A Q&A with A+E: changing the model
Don Jarvis, Senior Vice President Global Engineering and Technology at A+E Networks shares his insights on the business case for adopting cloud-based media supply chains, fundamentally "changing the model", and what it takes to get there.
How has the content delivery requirements changed over the past few years?
The fulfillment demand for non-linear (VOD, AVOD, SVOD etc.) outlets continues to increase dramatically for A+E Networks. We’ve grown from delivering 1,500 assets a year to our linear playout of A&E, History, Lifetime, LMN, FYI and Viceland to now distributing 150,000 packages a year to over 200 end points. As you can imagine, this has put a lot of stress on our on-prem facilities that were originally designed for consistently low-volume, high-touch workflows. We had to change the model.
How was the media supply chain model presented to leadership in order to obtain all required approvals?
The on-prem media factory was past due for a tech refresh. We put a budget together to do a brick-and-mortar buildout with a 5-year depreciation plan that would have resulted in approximately the same throughput capacity our current plant has. We then did a second budget for a cloud-based virtualized media supply chain with costs based on estimated volumes 5 years out. The totals for each, which included both CapEx and OpEx, were very close. The discerning factor was that the on-prem model is in a fixed location with a fixed capacity that would always have times of being either underutilized or oversubscribed. The virtualized model allows us always to be right-sized. The “renting” of a geographically agnostic factory and tools, which have the ability to scale up and down, only paying for what you consume, proves out to be a better model. This is especially true in the dynamic, fluid climate our industry is in today.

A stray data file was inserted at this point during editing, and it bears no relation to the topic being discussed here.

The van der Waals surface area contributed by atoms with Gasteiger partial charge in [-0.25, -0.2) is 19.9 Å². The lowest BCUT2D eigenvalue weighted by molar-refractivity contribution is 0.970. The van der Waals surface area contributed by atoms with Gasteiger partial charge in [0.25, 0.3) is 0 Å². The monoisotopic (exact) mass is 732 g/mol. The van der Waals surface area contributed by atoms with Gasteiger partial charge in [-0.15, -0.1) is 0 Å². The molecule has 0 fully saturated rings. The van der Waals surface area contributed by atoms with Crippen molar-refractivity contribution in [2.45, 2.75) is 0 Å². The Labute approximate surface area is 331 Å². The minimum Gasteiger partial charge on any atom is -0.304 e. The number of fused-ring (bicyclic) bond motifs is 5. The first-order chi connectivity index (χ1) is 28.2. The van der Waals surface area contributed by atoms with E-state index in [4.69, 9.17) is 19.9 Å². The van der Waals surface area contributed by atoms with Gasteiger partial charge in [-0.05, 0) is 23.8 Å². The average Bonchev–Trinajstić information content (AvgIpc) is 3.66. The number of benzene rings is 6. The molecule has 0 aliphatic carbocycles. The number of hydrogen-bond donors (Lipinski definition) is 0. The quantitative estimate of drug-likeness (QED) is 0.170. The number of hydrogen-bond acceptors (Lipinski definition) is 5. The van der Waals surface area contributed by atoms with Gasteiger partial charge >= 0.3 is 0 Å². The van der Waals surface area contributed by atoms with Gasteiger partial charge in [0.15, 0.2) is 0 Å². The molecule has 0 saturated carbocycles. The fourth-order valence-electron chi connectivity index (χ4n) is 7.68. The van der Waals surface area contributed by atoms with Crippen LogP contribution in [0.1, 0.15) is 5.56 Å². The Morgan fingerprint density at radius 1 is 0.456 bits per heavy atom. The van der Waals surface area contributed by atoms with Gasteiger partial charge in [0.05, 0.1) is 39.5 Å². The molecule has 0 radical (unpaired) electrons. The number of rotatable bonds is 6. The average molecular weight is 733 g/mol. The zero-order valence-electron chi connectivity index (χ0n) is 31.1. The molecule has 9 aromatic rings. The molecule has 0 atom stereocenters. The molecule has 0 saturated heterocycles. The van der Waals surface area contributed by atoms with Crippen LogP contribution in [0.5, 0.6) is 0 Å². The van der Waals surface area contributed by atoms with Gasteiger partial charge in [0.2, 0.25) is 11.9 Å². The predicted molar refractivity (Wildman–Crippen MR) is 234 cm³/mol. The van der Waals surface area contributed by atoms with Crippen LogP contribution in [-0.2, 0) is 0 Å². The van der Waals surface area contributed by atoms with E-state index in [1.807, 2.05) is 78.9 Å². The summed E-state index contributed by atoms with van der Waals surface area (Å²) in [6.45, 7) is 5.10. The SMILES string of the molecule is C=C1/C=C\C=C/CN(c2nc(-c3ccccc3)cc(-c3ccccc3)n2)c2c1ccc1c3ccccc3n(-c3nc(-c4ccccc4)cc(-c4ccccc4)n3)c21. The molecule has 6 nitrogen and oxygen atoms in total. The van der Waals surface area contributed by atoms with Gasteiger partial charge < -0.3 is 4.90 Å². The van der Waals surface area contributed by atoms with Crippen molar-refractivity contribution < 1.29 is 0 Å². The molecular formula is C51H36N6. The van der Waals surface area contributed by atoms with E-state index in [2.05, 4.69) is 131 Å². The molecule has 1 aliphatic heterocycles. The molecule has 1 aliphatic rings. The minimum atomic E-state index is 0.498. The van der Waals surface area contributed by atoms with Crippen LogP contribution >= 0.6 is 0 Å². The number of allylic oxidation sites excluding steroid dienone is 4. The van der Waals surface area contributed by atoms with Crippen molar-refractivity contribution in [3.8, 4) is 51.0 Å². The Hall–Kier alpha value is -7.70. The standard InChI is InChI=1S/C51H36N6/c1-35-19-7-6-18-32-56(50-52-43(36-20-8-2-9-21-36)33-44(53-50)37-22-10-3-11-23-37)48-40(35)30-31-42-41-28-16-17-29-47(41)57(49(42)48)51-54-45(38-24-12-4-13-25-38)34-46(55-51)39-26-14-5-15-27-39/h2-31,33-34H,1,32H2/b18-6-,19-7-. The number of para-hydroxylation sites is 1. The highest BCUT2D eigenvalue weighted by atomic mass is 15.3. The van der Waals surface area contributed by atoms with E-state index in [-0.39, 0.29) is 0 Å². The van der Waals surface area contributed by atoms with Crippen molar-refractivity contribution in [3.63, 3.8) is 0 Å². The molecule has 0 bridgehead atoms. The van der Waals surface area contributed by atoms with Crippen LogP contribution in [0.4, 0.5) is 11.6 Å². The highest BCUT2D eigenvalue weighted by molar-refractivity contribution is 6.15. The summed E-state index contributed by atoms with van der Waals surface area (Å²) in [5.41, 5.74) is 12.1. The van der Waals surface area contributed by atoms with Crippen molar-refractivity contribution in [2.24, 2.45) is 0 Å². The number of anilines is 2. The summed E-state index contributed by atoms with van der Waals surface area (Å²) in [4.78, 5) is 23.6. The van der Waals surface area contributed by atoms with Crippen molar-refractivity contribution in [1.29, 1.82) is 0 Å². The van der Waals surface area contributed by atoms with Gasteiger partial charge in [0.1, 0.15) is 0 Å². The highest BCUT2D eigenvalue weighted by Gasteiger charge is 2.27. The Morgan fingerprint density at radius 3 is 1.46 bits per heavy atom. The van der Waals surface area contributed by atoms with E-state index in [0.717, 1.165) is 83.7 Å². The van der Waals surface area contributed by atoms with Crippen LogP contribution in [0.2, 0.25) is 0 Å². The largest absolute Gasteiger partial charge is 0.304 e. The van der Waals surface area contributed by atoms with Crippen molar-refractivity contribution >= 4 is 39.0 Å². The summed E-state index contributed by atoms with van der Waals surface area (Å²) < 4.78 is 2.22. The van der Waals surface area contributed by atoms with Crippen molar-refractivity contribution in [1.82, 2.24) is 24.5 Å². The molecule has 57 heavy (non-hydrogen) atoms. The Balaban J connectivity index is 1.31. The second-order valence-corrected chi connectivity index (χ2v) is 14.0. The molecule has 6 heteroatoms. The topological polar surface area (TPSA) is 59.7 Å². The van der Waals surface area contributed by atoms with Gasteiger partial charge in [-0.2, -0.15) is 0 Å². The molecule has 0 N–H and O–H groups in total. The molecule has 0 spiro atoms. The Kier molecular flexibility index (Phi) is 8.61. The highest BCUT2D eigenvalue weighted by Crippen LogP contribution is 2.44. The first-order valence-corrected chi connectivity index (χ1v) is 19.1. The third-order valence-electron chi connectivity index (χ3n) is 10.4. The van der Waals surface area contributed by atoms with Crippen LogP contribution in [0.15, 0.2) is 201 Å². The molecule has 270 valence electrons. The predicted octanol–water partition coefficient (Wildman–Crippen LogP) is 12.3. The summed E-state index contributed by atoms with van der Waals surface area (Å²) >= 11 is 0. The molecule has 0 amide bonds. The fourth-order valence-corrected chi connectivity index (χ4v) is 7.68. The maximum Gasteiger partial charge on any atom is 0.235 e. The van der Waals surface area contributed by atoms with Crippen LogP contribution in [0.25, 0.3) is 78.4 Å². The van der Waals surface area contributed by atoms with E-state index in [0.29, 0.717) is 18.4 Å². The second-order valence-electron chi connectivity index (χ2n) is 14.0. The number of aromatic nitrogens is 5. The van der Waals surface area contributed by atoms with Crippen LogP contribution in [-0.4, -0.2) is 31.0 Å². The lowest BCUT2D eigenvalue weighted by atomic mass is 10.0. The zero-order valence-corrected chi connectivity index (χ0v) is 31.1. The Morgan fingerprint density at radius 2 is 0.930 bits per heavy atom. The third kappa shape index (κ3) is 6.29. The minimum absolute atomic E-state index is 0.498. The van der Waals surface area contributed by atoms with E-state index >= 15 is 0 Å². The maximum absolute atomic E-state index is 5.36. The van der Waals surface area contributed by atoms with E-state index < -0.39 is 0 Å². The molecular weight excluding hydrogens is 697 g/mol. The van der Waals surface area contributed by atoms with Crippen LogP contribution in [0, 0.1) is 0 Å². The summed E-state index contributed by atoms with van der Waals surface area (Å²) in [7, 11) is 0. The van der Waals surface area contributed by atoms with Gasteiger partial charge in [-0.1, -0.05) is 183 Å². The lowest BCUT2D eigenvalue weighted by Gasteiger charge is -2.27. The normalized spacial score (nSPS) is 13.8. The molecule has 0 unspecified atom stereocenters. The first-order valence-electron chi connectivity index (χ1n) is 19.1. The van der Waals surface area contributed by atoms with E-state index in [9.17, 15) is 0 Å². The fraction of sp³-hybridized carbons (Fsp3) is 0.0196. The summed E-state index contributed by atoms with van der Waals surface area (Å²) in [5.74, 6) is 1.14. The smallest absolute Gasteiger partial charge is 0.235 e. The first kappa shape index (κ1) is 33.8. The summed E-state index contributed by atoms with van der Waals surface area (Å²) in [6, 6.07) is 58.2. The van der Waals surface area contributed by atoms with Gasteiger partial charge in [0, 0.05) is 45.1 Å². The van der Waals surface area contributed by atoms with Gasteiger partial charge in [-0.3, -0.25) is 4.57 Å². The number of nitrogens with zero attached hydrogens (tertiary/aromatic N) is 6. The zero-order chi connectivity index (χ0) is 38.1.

By virtualizing the media supply chain are you trying to solve a technical problem or a business problem?
We are solving for an effectiveness problem. We had to find a solution that helps the same operational teams deliver ever-increasing volumes in shorter time frames to more end points with minimal “retooling” time whenever a new distribution package is needed.
Are the challenges technical, business, or cultural?
Installing a new technology that requires different operational practices into a facility refresh is going to result in challenges along the way.
Fundamentally, the engineering team need to evolve from the SDI/IP world to a software development one. We are no longer simply configuring purchased components into a comprehensive system. We are now actually creating those components in software. This requires a whole new set of disciplines that were foreign to our engineering team. Finding talent for this is challenging. We have a great nucleus under [A+E VP of Media Infrastructure] David Klee’s direction, but we are looking to expand this team year-over-year.
The main business challenge is one of growth. New distribution deals are being added constantly, which is good for the A+E bottom line. However, in areas where fully virtualized media supply chain is not yet implemented, we’re adding onto legacy systems and creating workarounds for fulfillment. This results in engineering having to support and update the on-prem environment while simultaneously designing and building the new virtualized one.
Culturally, most of the teams are eager for the change. They understand the vision because their requirements drove the design. But with any change comes uncertainty. What will my role be? What do I need to learn? You need to be transparent that roles will change – they have to in order to be more effective.
What does the media supply chain model mean to A+E? How does it impact your business?